We say people should be allowed to worship whatever god, spirit or demon they wish and practise their religion as they see fit - with the sole proviso that it does not harm others. Equally people should have the right to deviate from orthodox doctrines and established practices without any legal sanctions being incurred. So, from the biggest and most prominent church to the smallest and most obscure sect, there must be freedom of religious observance. By the same measure there must be freedom for the likes of ourselves to deny the existence of all gods and propagate atheism.

Those secular principles of the separation of religion and state and mutual toleration are nowadays considered perfectly acceptable by most religious people. Nevertheless, despite that, secularism and faith schools are surprisingly controversial issues amongst revolutionary socialists and communists in the United Kingdom. Suffice to say, opportunism - and that is what it is - increasingly considers such principles inconvenient “shibboleths”. Just like women’s and gay rights, it seems.

The last Scottish Socialist Party conference voted down an unexceptional motion demanding the abolition of all faith schools. Alan McCombes - Scottish Socialist Voice editor and the brains behind Tommy Sheridan - argued that such a commitment would unleash a reactionary storm. He might be right. Scotland, including its working class, is blighted by an oft denied and frequently overlooked religious fault line.

The catholic church, in particular, would almost certainly urge its flock to join a fanatical crusade against secularism, as it does over abortion. In this case, though, confrontation with reactionary priests has to be avoided at all costs. So comrade McCombes urged an alternative strategy. The soft course of multiculturalist compromise. Instead of secularism he proffered religious equality. In effect every religion should be allowed to do their own thing  ... no challenge here to the existence of faith schools and in effect condoning the pollution of life in state schools with all manner of religious festivals and overtones. Comrade McCombes’s rotten backsliding won the day with the help of the Socialist Worker platform. Particular concern was expressed by SW platform speakers for the sensibilities of the imagined ‘muslim community’.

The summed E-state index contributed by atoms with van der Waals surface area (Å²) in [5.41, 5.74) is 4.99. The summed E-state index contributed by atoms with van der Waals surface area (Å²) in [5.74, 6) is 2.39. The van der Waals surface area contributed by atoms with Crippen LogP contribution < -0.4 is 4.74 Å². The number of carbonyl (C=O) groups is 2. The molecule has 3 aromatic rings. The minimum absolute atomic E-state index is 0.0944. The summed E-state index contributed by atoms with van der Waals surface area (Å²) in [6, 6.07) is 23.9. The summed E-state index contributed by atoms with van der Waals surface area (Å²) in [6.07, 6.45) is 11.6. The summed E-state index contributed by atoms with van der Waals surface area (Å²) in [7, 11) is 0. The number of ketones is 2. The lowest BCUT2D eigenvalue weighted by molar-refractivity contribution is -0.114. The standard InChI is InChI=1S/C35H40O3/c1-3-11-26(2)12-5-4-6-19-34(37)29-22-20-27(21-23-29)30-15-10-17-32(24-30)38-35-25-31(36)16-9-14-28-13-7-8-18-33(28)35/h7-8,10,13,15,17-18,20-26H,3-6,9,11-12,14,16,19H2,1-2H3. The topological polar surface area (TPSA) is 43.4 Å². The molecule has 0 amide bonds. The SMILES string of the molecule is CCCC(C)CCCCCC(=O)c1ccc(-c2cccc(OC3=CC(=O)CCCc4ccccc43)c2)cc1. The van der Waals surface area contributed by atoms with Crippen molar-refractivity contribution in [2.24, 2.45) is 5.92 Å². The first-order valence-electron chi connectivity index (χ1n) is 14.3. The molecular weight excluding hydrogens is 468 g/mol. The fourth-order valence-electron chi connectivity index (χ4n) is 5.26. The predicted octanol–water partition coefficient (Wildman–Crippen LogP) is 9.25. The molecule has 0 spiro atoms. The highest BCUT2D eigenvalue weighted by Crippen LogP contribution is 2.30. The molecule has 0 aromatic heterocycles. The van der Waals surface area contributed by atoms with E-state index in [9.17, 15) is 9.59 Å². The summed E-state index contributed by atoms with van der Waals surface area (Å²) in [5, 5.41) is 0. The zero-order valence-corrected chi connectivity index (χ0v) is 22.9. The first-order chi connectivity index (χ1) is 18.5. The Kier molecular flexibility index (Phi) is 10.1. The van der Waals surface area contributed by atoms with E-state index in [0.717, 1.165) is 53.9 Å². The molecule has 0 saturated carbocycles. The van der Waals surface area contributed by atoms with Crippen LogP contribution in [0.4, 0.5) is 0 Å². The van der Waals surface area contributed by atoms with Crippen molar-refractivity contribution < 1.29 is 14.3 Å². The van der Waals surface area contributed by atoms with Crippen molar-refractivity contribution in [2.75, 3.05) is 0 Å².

Now there is Birmingham. John Rees - the primus inter pares of the Socialist Workers Party - has been promoting the idea of ‘Peace and Justice’ candidates, run in cooperation with Birmingham’s central mosque. Salma Yaqoob - a practising muslim and chair of the local Stop the War Coalition - has been floated as a possible ‘star’ candidate. Shamefully Alan Thornett of the International Socialist Group has alibied the SWP’s popular front line and purge of Birmingham SA’s awkward squad, including the removal of victimised firefighter Steve Godward.

The Socialist Alliance has been bluntly informed by representatives of the SWP majority that Peace and Justice candidates could not stand on a programme which includes a women’s right to choose an abortion and homosexual equality. Such “shibboleths” are totally unacceptable to the mosque and therefore must go. Suffice to say, the SA’s 2001 general election manifesto explicitly ruled out any “compromise” in our fight against sexism and homophobia. There has to be “equal rights” for lesbians, gay men and bisexuals in all legal matters. Women must have equal pay and the “right to choose” (People before profit London 2000, p16).

One must expect that secularism and the demand for an accompanying secular education system will be treated in the same cavalier fashion. Opportunism has a poisonous logic.

People before profit committed the SA to the disestablishment of the Church of England and the “complete separation of church and state, not least to ensure that we all enjoy the freedom to worship, or not, as we choose” (ibid p17). Obviously in this context ‘church’ and ‘mosque’ mean exactly the same thing. Our manifesto also contained a demand for ending the “charitable status and tax privileges” for all private schools (ibid p9). Note - most muslim schools are private and financed by exploiting the charity laws.

Let the SWP opportunists follow their easy road of compromise and abandoning principle for the sake of short-term advantage - it is a well-trodden road to disaster. Meanwhile communists will intransigently defend our movement’s principles - not least secularism, women’s rights and homosexual equality.